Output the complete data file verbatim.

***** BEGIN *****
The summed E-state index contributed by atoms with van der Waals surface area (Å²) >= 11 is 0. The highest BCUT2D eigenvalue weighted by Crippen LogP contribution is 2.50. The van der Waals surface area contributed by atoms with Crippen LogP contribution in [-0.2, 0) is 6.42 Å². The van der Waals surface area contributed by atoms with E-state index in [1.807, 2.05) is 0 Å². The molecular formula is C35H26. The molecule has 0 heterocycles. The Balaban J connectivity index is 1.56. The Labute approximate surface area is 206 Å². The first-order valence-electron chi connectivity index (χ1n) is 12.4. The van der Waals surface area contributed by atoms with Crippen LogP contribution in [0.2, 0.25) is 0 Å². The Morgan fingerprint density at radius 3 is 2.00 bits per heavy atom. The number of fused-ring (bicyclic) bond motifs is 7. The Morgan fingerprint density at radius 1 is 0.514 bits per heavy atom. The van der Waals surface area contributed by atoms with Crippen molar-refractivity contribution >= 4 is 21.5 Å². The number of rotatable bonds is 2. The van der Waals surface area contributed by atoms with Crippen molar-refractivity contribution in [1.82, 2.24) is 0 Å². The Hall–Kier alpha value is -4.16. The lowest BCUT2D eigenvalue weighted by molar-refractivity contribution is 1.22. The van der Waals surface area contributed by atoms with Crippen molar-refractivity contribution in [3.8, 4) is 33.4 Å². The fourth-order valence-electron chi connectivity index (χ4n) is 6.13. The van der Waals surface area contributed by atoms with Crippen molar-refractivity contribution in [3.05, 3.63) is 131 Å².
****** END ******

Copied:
The summed E-state index contributed by atoms with van der Waals surface area (Å²) >= 11 is 0. The highest BCUT2D eigenvalue weighted by Crippen LogP contribution is 2.50. The van der Waals surface area contributed by atoms with Crippen LogP contribution in [-0.2, 0) is 6.42 Å². The van der Waals surface area contributed by atoms with E-state index in [1.807, 2.05) is 0 Å². The molecular formula is C35H26. The molecule has 0 heterocycles. The Balaban J connectivity index is 1.56. The Labute approximate surface area is 206 Å². The first-order valence-electron chi connectivity index (χ1n) is 12.4. The van der Waals surface area contributed by atoms with Crippen LogP contribution in [0.2, 0.25) is 0 Å². The Morgan fingerprint density at radius 3 is 2.00 bits per heavy atom. The number of fused-ring (bicyclic) bond motifs is 7. The Morgan fingerprint density at radius 1 is 0.514 bits per heavy atom. The van der Waals surface area contributed by atoms with Crippen molar-refractivity contribution >= 4 is 21.5 Å². The number of rotatable bonds is 2. The van der Waals surface area contributed by atoms with Crippen molar-refractivity contribution in [1.82, 2.24) is 0 Å². The Hall–Kier alpha value is -4.16. The lowest BCUT2D eigenvalue weighted by molar-refractivity contribution is 1.22. The van der Waals surface area contributed by atoms with Crippen molar-refractivity contribution in [3.8, 4) is 33.4 Å². The fourth-order valence-electron chi connectivity index (χ4n) is 6.13. The van der Waals surface area contributed by atoms with Crippen molar-refractivity contribution in [3.05, 3.63) is 131 Å².